About drugs and rare diseases in Canada

From Health Canada

About orphan drugs and rare diseases

Drugs for rare diseases are also referred to as orphan drugs in some jurisdictions. A rare disease is a life-threatening, seriously debilitating or serious and chronic condition affecting a fairly small number of patients.

There are thousands of rare diseases. Worldwide, approximately 6,000 to 8,000 rare diseases have been identified.  

More than 80% of rare diseases are genetically-based.

More than half of rare diseases start in early childhood and are:

  • degenerative
  • life-threatening in nature

Some approximate 1 out of 12 Canadians has a rare disease.

There is no common definition of an orphan drug or drug for the treatment of a rare disease/condition. National regulatory authorities define ‘orphan drug’ in different ways.

Many definitions include prevalence or incidence of the condition the drug is targeting. For example:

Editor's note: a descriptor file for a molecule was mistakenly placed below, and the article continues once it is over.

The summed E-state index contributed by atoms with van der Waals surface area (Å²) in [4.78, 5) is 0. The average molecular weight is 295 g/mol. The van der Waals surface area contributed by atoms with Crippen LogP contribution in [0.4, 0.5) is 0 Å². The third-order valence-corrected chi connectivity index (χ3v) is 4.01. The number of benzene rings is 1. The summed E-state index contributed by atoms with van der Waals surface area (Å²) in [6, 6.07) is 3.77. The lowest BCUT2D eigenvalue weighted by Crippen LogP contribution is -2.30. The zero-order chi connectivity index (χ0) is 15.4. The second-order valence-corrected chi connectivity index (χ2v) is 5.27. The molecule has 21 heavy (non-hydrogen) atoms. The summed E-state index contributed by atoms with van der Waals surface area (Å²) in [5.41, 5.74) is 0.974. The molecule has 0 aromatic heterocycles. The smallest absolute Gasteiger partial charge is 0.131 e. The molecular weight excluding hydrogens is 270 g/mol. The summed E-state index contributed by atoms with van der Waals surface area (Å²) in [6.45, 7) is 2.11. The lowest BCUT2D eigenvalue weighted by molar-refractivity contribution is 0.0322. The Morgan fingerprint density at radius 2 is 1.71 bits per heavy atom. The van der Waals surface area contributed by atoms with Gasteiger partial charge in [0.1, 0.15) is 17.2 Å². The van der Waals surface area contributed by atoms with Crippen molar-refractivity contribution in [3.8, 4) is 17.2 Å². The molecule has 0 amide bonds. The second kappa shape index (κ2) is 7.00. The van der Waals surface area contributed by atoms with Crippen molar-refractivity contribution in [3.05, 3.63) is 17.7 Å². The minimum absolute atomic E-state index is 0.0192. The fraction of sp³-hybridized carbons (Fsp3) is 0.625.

• prevalence of no more  than 5/10 000 and a life threatening, chronically debilitating condition for which no alternative treatment is available (Europe)
  • a presumption of unprofitability when a disease or condition affects no more than 200,000 people in the United States  (USA)

To help communicate when we approve a drug that is considered an orphan drug by either the United States Food and Drug Administration (FDA) or the European Medicines Agency (EMA), we identify them in Health Canada’s New Drug Authorizations Highlights report.

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